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On March 18, three days after the terrorist attack on a New Zealand mosque, RD published a brief post by regular contributor Murali Balaji that was, or so we thought, fairly uncontroversial. In it, Balaji sought to broaden the conversation over the terrorist’s motives, which were widely described as Islamophobic, and to characterize his perspective as part of a larger movement of “Christian nationalism [that] has entrenched itself into white majority countries.”
Shortly after it went live there was a backlash, most prominently on Twitter, with a number of Christians taking exception to the use of “Christian” to describe the terrorist’s identity or the broader movement of which his ideas—if not he himself—are clearly a part.
This, despite the fact that, while he hedges on the direct question as to whether or not he is a Christian, his manifesto is littered with historical and contemporary references to defending Christendom against Muslim invaders, as religious studies scholar Ivan Strenski points out in his piece on RD, although, as scholar of early Christian history Tony Keddie explains in his RD piece, some of them are based on “the deeply flawed historical claims of white nationalist pseudo-intellectuals and their trolling internet henchmen.”
On the other hand, John W. Morehead, an evangelical who works in multi-faith engagement, argues that while Christian nationalism is a real American phenomenon, and one that shares traits with the broader white nationalist movement, it was “white nationalism [that] provided the ideological narrative, not Christian nationalism.”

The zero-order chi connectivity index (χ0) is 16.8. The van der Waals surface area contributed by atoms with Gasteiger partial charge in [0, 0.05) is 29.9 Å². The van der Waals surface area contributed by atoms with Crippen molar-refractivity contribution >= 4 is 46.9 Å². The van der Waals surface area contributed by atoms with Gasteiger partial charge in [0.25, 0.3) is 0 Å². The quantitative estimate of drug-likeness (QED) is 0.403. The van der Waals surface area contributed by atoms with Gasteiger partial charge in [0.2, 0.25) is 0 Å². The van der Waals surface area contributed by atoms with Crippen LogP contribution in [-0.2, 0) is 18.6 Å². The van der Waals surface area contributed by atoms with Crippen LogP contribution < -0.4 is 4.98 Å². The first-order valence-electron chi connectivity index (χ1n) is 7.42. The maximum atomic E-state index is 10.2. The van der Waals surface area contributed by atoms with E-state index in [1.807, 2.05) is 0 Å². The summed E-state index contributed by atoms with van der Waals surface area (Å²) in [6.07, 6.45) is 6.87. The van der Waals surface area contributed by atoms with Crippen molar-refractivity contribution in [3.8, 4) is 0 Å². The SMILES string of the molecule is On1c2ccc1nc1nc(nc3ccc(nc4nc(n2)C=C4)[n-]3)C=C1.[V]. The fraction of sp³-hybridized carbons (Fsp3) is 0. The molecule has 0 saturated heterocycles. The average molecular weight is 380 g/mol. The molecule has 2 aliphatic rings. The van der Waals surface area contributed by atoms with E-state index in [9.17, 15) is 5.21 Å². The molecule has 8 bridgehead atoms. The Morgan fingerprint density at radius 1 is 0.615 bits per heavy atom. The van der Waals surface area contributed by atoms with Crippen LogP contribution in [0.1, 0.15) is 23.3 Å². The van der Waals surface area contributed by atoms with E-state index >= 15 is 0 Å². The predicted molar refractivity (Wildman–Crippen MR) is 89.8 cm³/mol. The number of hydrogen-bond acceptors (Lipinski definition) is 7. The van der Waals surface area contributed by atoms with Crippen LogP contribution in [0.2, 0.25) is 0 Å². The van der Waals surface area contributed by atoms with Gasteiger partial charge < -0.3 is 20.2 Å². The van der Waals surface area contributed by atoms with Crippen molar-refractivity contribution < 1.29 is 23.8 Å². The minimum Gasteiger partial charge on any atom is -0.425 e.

In his response to Morehead, Balaji disagrees, noting that the terrorist’s manifesto is “not subtle in its call for Christian supremacy and destruction of Islam,” and that “the terrorist seems to make both implicit and explicit references to a dream that many white Christian nationalists share: a return to white Christian dominance over its non-white, non-Christian others.”
In the end, while RD stands by its characterization of the ideology behind the attack as being meaningfully “Christian”—in the sense of being firmly rooted in Christian cultures and identity—we recognize that whether or not we use “Christian” in cases like this will probably be a contentious issue for some time to come. We hope you’ll read the fine work of all the contributors and make up your own mind.
For all pieces on the New Zealand terrorist attack, click here. Below are the pieces that directly address the “Christian Nationalism” question:
Misdiagnosing Nationalism as ‘Christian’ Exacerbates the Challenges of Islamophobia: A Response to Murali Balaji (John W. Morehead, including a reply from Murali Balaji)